Can you use an alternative currency, aka cryptocurrency, to buy a home - in real life? It sounds more like a plot from a Netflix series than real life, right?
It turns out people can use their cryptocurrency investments to help them buy a home. And, even more surprising, lenders are ok with it - for the most part.
What's the catch? Read on because we will explain how you can use cryptocurrency to buy a home. And that includes all the details that lenders require before you can use the digital coins to unlock your new front door.
Lender Guidelines and Cryptocurrency
While the world of cryptocurrency blossomed back in 2009, we never imagined it could become part of purchasing a home. Not if a mortgage was involved. But the times they are a-changing. And it only took a little more than a decade.
According to Inc. magazine, there are almost 1400 different types of cryptocurrency today. We won't be talking in-depth about the cryptocurrency market in this article. Still, the bottom line is it's grown exponentially in value over the last few years, despite a rocky, roller coaster ride up along the way.
And individuals who invested fiat money (government-issued paper money) in some cryptocurrency in the past may have seen an increase in its' value high enough to buy a house. Does that describe you or someone you know?
Great news! But you need to know precisely how to use it to stay within underwriting guidelines. Otherwise, your lender won't approve your loan. So taking the proper steps is critical.
Fannie Mae and Freddie Mac only recently began allowing the use of cryptocurrency as part of a mortgage transaction. And then only by allowing borrowers to use it as a portion, or all, of their down payment. If you rely on crypto investments for a part or all your income, Fannie and Freddie won't accept it.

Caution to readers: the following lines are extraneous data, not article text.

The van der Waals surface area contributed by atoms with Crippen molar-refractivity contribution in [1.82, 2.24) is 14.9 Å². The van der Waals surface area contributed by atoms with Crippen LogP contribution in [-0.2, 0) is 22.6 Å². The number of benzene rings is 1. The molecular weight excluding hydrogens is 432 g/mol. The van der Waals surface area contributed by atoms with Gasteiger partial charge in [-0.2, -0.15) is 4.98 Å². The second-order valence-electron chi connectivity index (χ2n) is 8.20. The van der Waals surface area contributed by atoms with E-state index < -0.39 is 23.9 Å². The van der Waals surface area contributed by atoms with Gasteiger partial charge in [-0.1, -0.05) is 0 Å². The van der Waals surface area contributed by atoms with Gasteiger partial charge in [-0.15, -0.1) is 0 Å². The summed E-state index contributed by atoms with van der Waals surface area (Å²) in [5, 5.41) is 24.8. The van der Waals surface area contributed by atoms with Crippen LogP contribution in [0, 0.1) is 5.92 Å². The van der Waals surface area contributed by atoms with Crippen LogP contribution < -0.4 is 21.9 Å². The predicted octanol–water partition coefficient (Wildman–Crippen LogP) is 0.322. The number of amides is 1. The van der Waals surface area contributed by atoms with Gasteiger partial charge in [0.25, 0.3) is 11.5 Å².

So, to be clear, underwriting guidelines currently allow cryptocurrency to be used for the down payment. But not as income. Freddie Mac spells out clearly what's allowed in this Bulletin.
Take note that Freddie won't consider the use of cryptocurrency to repay any debts. And if any debts are secured by cryptocurrency, they will still need to be included in the debt-to-income calculation for qualifying.
Cryptocurrency and Your Down Payment
Yes, you can use your alternative coin to make the down payment on a new home. But you'll need to liquidate the portion you plan to use and turn it into paper money. Do this at least two months before you apply for a mortgage.
The most important thing to remember is that there's no such thing as too much documentation of your steps. Keeping a paper trail of your assets moving from one institution to another or from one investment type to another is standard for qualifying.
But, typically, even with non-liquid investments and assets, you can liquidate when you're in the middle of the loan process. You need to document the entire process as the funds move from an investment into cash and provide those documents to the lender for review.
It doesn't work this way with cryptocurrency assets. You'll need to do this instead:
- Start the liquidation process more than two months before you plan on applying for a mortgage.